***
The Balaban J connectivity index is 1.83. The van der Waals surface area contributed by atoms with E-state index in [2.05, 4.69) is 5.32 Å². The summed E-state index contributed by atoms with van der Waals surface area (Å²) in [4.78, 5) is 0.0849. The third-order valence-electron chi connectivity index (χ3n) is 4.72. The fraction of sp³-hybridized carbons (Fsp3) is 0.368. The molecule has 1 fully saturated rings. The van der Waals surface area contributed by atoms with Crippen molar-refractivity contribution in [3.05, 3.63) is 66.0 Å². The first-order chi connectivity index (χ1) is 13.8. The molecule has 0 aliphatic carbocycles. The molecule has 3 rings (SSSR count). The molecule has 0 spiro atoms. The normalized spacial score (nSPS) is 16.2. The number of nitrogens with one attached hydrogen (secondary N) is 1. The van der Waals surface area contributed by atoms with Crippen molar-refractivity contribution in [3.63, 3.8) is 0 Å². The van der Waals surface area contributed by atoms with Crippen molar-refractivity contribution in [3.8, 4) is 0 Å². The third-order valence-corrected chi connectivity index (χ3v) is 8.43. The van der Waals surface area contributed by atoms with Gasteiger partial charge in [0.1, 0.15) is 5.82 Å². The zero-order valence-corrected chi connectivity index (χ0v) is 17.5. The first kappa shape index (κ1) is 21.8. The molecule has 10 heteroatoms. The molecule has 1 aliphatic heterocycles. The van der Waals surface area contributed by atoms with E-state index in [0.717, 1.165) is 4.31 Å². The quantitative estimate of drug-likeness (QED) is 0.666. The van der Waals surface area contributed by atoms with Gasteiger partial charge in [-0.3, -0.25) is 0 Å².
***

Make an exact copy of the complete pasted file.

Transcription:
The Balaban J connectivity index is 1.83. The van der Waals surface area contributed by atoms with E-state index in [2.05, 4.69) is 5.32 Å². The summed E-state index contributed by atoms with van der Waals surface area (Å²) in [4.78, 5) is 0.0849. The third-order valence-electron chi connectivity index (χ3n) is 4.72. The fraction of sp³-hybridized carbons (Fsp3) is 0.368. The molecule has 1 fully saturated rings. The van der Waals surface area contributed by atoms with Crippen molar-refractivity contribution in [3.05, 3.63) is 66.0 Å². The first-order chi connectivity index (χ1) is 13.8. The molecule has 0 aliphatic carbocycles. The molecule has 3 rings (SSSR count). The molecule has 0 spiro atoms. The normalized spacial score (nSPS) is 16.2. The number of nitrogens with one attached hydrogen (secondary N) is 1. The van der Waals surface area contributed by atoms with Crippen molar-refractivity contribution in [3.63, 3.8) is 0 Å². The van der Waals surface area contributed by atoms with Crippen molar-refractivity contribution in [3.8, 4) is 0 Å². The third-order valence-corrected chi connectivity index (χ3v) is 8.43. The van der Waals surface area contributed by atoms with Gasteiger partial charge in [0.1, 0.15) is 5.82 Å². The zero-order valence-corrected chi connectivity index (χ0v) is 17.5. The first kappa shape index (κ1) is 21.8. The molecule has 10 heteroatoms. The molecule has 1 aliphatic heterocycles. The van der Waals surface area contributed by atoms with E-state index in [0.717, 1.165) is 4.31 Å². The quantitative estimate of drug-likeness (QED) is 0.666. The van der Waals surface area contributed by atoms with Gasteiger partial charge in [-0.3, -0.25) is 0 Å².